Or another: Intellect—bad.

Let me just say this, that serialism is merely a technique to achieve one’s compositional goal. Nothing more, nothing less. In fact, serialism is sudoku. Simple. A technique. A puzzle. It has very little to do with the outcome, or sound. Christ! Schoenberg’s music, to some (including me), sounds Romantic in nature. This stems from an organizational principle he borrowed from Brahms (a Romantic composer), “developing variation” (a technique). Impressionism and Expressionism, on the other hand, are philosophical movements. Philosophical goddamned movements are not wedded to particular techniques but have a generally similar outcome.

Fuck these writers who think that serialism, or Schoenberg, ruined it for the rest. Webern was relatively unknown during his lifetime. Schoenberg struggled to get performances; he was more of a teacher. Berg, the other in that holy trinity, was the only one to get some notoriety (for a partial performance of Wozzeck). Boulez is known more as a conductor (only a few pieces have made into the history books). Babbitt is a relative hermit. Carter is finally getting some recognition (he’s 100 years old). Who’s even heard of Wolpe, Krenek, Martino, Searle, Sessions or Wourinen? On the flip side, who hasn’t heard of Berstein, Copland, Barber, Hindemith, Vaughn Williams, Holst, Gershwin and Orff? Hipocracy, see?

For that matter, what about all of the other techniques that popped up between “1911 and 1974’? Micropolyphony, microtonality, set-theory, spectral music, indeterminate music, chance, Eastern-influenced, electronic music, etc.? Do they get to participate, Strini? Don't feed me (or anyone else for that matter) this stupid bullshit about how Schoenberg and his "disciples" turned gasoline into goat piss. Tonality, or pretty music, or accessible music, or whatever you want to call it, never really died. It survived. It won awards. People listened. So, that "ivory tower" turns out to be nothing more than an attempt to hide your ignorance. The irony is that you never had to like "atonal" music in the first place. By constructing an "intellectual" wall, you cut yourself off from logical argument, rationalization, objectivity, etc.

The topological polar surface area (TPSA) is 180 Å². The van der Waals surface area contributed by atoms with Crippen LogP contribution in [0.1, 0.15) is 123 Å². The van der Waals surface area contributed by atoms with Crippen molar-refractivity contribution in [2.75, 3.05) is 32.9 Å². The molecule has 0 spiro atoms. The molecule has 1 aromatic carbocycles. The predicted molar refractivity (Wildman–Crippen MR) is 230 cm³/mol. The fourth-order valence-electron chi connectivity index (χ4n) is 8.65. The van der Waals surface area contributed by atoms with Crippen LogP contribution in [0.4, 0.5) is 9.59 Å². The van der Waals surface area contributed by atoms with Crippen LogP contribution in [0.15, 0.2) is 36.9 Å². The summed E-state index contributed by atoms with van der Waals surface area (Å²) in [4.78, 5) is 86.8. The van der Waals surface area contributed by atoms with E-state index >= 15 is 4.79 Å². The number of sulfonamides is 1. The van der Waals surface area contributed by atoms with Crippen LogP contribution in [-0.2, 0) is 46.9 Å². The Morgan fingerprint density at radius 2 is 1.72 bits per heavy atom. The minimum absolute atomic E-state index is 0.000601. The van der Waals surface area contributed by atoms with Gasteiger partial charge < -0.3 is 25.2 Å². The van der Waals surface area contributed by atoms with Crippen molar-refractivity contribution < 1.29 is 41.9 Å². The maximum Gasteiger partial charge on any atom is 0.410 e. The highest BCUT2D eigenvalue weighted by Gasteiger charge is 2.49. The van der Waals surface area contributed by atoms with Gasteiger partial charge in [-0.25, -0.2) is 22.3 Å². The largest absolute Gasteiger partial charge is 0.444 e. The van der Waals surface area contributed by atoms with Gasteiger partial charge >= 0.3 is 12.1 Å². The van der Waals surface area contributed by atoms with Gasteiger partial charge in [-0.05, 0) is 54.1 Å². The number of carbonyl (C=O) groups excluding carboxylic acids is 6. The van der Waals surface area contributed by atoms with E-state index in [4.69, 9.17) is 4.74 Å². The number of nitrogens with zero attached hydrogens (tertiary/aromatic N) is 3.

For better or worse, as I see it, there is only one common element that binds everyone from this period: a freedom to stay the same or change. Some stayed the same, and some changed (experimented). Schoenberg, to his credit, was merely the straw that stirred the glass. Or, if you prefer, Debussy (whose most famous works were written well before 1911). Change happens.

Grand Finale:

Smart remark: “Modernism had two general streams, one essentially French, sunny and sensual. The other was essentially German, dark and ascetic. It took 60 years, but the French, for once, won.”

“Modernist” American Composers not cited, making this statement utterly absurd:

Charles Ives
Herny Cowell
Harry Partch
Ruth Crawford Seeger
Goerge Antheil
Walter Piston
Amy Beach
Leonard Bernstein
John Cage
Elliot Carter
Lou Harrison
Alan Hovhaness
Roger Sessions
Ralph Shapey
James Tenney
Morton Feldman
Earle Brown
Christian Wolff
Cornelius Cardew
Mario Davidovsky
Lukas Foss
Roy Harris
Ben Johnston
Gian Carlo Menotti (Italian-born)
Conlon Nancarrow (lived in Mexico)
Vincent Persichetti
Gunther Schuller
Joseph Schwantner
Virgil Thompson
Carl Ruggles
William Schuman

Other Nationalities:

Zoltan Kodaly (Hungarian)
Gyorgy Ligeti (Hungarian)
Luciano Berio (Italian)
Luigi Dallapiccola (Italian)
Carlos Chavez (Mexican)
Manuel de Falla (Spanish)
Witold Luoslawski (Polish)
Krzysztof Penderecki (Polish)
Luigi Nono (Italian)
Iannis Xenakis (Romanian-Greek)
Sergei Prokofiev (Russian)
Benjamin Britten (English)
Michael Tippet (English)

etc., etc., etc.

So, if you go up to one of the aged white-haired orchestra patrons and repeated Strini’s wity ice-breaker as if you were an expert...


RIP. Poor fellow. Only thirty-four years old. What a shame. And to go like that. Shoulda seen it coming. Didn’t like him much, though.


Empiricus said...

By the way, Schoenberg called himself an Expressionist. And Satie was closely related to DaDaism. Strini. You jerk.

Sator Arepo said...

Excellent post, sir. However, Fuck Joseph Schwantner.

Sator Arepo, Tenet Opera Rotas

Aaron said...

Well, I'd never heard of Strini, poor bastard, but now I've laughed at him (and with you). So his work wasn't wasted.

Anonymous said...

Thanks for your championing of modernist classical/art/whatever-it-is music. I suffer from the same malady I read between the lines (and also, actually in the lines) of your posts - that is, the exhaustion of defending experimental composers and other artists from the knee-jerk purists and traditionalists. It's dead tiresome trying to explain how Cage and Schoenberg can be beautiful, even kind of naively so, rather than the overly intellectual rapists of art they are often made out to be.

Anonymous said...

Actually, I kinda like Schoenberg. I really like Berg. I also like your blog, even if you did pick on me once. You guys are pretty funny.--Strini